'The Intelligent Optimist' exhibition showcased the best design work coming out of Central Saint Martins this graduate year and by default the types of designers needed to bring about positive societal change through design. Amen to that.
'The work of our students is almost by default optimistic – why design the world as a worse place? – and is always shot through with a canny intelligence,' said a statement from the University. 'The Intelligent Optimist has never been needed more than in the current era of political and social despondency. We are all looking for alternative visions, but not naively hopeful ones. In their various combinations of wit, rigour, lateral thinking, sensuousness, ingenuity, social engagement and all round intelligence, these Central Saint Martins graduates provide a brilliant riposte to the novelist Howard Jacobson’s provocation that he has ‘never met an intelligent optimist.''
I fell completely head over heels for the playful ceramic lamps on show by Marta Bordes as part of the 'Material Explorers' section. Marta shatters the tradition of static, untouchable lighting with her series called 'Elastic Lamps' - a collection of ceramic lamps that are meant to be pinged, moved and played with.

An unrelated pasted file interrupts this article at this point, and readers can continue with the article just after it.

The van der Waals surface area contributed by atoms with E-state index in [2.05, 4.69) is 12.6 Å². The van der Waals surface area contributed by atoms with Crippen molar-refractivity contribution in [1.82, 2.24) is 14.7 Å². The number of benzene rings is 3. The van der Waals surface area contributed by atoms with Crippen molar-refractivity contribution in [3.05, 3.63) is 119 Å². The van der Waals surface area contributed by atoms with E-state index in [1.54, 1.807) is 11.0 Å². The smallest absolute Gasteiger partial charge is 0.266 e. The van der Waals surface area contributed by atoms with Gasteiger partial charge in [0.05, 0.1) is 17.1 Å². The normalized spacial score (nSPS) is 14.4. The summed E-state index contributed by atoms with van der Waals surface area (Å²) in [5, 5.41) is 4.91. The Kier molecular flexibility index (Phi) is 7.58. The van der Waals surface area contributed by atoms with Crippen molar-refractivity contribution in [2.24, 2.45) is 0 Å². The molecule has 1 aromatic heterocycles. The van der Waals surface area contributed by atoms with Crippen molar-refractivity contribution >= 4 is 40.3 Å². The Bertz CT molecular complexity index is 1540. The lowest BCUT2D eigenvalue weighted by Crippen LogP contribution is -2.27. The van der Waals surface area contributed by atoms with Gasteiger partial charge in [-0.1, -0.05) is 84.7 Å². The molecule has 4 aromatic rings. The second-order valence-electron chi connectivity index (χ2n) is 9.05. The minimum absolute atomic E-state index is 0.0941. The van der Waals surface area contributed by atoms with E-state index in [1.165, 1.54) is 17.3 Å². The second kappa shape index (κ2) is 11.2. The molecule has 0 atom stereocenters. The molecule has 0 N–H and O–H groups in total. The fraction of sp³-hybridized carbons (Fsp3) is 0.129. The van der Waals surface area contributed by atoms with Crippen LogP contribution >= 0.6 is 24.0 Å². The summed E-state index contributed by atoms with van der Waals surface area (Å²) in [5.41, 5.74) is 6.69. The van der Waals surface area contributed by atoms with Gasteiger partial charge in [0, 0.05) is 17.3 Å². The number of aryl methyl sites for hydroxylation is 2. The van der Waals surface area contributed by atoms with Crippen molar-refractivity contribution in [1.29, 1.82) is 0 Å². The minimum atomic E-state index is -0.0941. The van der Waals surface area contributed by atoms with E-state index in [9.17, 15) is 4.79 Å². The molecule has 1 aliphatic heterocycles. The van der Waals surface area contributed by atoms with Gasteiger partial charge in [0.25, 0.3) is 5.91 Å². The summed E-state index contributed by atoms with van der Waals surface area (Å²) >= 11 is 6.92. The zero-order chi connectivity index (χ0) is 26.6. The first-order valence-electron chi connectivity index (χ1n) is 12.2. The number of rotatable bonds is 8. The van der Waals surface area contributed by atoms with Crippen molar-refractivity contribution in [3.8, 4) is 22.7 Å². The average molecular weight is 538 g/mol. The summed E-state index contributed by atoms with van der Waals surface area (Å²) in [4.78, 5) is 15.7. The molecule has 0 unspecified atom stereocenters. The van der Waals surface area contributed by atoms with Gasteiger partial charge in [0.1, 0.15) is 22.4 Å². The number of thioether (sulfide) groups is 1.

Over in 'The Fixers' part of the exhibition Bridgette Chan's calming one-person tea set inspired by the Zen garden had me taking a deep breath. 'Ting' is designed to promote alone time and prompt self-reflection. The size of the tea cup forces you to keep brewing the tea and refreshing your cup, giving you a much-needed moment of calm.
So, that's a few of my favourite picks from this year, what are yours?